Open Textbook Adoption: Student, Faculty and Librarian Perspectives

In anticipation of Open Education Week, the DePaul University Library is highlighting a number of steps we are taking to promote awareness of, and engagement with, open access scholarly content and open educational materials. Prominent among these is our advocacy for open textbook adoption. On March 6th, we will host a panel discussion in the John T. Richardson Library for faculty, administrators and staff on the subject of open textbook adoption.

In terms of the student experience, one of the most influential components of the open access and open education movement is the increasing creation and adoption of high-quality open textbooks, defined by the Open Textbook Library as a textbook that “has an open license that makes it free for anyone to use and change [that] can be print or digital.” Open textbooks are rapidly gaining interest largely in response to increasing textbook costs, as the College Board estimates that the average four-year private undergraduate student spent over $1,220 this academic year on textbooks and supplies, with the average cost of a new textbook having increased nearly 40% in the past four academic years. Of course, these rapidly rising costs can negatively impact student academic success and quality of life, as the student struggles to gain access (by paying the full cost, splitting a book with classmates, or engaging in other time- and effort-consuming workarounds) to the materials required to succeed in their classes.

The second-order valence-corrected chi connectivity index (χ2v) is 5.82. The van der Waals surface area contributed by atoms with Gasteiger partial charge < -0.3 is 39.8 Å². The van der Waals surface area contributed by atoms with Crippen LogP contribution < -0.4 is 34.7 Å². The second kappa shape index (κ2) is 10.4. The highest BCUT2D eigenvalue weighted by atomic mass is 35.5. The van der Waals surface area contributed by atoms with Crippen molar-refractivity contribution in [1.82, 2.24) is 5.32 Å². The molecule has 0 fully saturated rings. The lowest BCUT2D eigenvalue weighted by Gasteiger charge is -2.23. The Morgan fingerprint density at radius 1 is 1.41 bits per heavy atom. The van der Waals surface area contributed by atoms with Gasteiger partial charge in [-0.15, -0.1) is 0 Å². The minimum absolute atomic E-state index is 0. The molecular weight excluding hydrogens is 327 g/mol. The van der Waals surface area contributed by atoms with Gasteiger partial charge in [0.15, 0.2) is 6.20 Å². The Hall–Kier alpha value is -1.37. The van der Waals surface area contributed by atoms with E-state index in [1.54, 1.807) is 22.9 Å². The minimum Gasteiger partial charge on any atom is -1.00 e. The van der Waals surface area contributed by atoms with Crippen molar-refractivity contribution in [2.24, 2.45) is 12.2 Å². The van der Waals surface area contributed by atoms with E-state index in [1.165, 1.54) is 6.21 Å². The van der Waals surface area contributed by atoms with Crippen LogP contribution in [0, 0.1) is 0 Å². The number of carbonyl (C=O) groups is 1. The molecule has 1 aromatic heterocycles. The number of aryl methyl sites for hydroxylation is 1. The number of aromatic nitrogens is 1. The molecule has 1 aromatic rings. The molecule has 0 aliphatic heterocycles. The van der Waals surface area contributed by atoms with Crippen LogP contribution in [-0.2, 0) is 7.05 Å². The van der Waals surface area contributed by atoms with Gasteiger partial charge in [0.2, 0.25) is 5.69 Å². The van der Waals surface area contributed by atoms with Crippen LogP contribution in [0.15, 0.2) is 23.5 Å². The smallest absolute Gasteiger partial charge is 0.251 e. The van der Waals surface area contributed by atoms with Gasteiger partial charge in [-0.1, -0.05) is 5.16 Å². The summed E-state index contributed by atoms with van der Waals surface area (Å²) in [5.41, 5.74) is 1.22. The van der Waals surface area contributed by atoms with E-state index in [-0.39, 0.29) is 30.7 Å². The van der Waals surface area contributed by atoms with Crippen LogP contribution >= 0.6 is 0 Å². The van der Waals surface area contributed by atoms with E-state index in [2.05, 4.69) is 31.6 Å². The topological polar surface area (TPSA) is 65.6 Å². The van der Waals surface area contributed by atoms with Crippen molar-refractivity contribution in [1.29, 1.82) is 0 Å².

In order to promote the use of open textbook resources at DePaul, our panel discussion on March 6th will combine the perspectives of:

The event will occur in the John T. Richardson Library, Room 115 from 11:30-1:00 pm with pizza available at 11:30 and the discussion beginning at noon.

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